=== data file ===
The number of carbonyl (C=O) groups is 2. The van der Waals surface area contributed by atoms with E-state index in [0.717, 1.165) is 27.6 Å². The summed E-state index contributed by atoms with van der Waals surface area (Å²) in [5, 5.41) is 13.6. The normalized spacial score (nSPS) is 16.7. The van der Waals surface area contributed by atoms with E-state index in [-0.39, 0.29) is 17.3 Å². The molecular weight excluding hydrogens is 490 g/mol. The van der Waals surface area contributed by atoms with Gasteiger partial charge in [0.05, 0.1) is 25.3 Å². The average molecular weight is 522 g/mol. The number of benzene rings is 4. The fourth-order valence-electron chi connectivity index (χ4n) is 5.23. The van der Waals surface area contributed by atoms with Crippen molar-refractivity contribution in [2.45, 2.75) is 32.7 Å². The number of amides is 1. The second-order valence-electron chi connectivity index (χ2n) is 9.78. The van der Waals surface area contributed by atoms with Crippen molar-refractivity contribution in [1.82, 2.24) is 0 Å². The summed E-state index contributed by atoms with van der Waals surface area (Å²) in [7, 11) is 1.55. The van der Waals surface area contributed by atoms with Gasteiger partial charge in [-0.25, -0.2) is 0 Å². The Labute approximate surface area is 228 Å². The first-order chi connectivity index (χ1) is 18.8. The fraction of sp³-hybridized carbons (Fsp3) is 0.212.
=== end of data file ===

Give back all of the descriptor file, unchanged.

The number of carbonyl (C=O) groups is 2. The van der Waals surface area contributed by atoms with E-state index in [0.717, 1.165) is 27.6 Å². The summed E-state index contributed by atoms with van der Waals surface area (Å²) in [5, 5.41) is 13.6. The normalized spacial score (nSPS) is 16.7. The van der Waals surface area contributed by atoms with E-state index in [-0.39, 0.29) is 17.3 Å². The molecular weight excluding hydrogens is 490 g/mol. The van der Waals surface area contributed by atoms with Gasteiger partial charge in [0.05, 0.1) is 25.3 Å². The average molecular weight is 522 g/mol. The number of benzene rings is 4. The fourth-order valence-electron chi connectivity index (χ4n) is 5.23. The van der Waals surface area contributed by atoms with Crippen molar-refractivity contribution in [2.45, 2.75) is 32.7 Å². The number of amides is 1. The second-order valence-electron chi connectivity index (χ2n) is 9.78. The van der Waals surface area contributed by atoms with Crippen molar-refractivity contribution in [1.82, 2.24) is 0 Å². The summed E-state index contributed by atoms with van der Waals surface area (Å²) in [7, 11) is 1.55. The van der Waals surface area contributed by atoms with Gasteiger partial charge in [-0.25, -0.2) is 0 Å². The Labute approximate surface area is 228 Å². The first-order chi connectivity index (χ1) is 18.8. The fraction of sp³-hybridized carbons (Fsp3) is 0.212.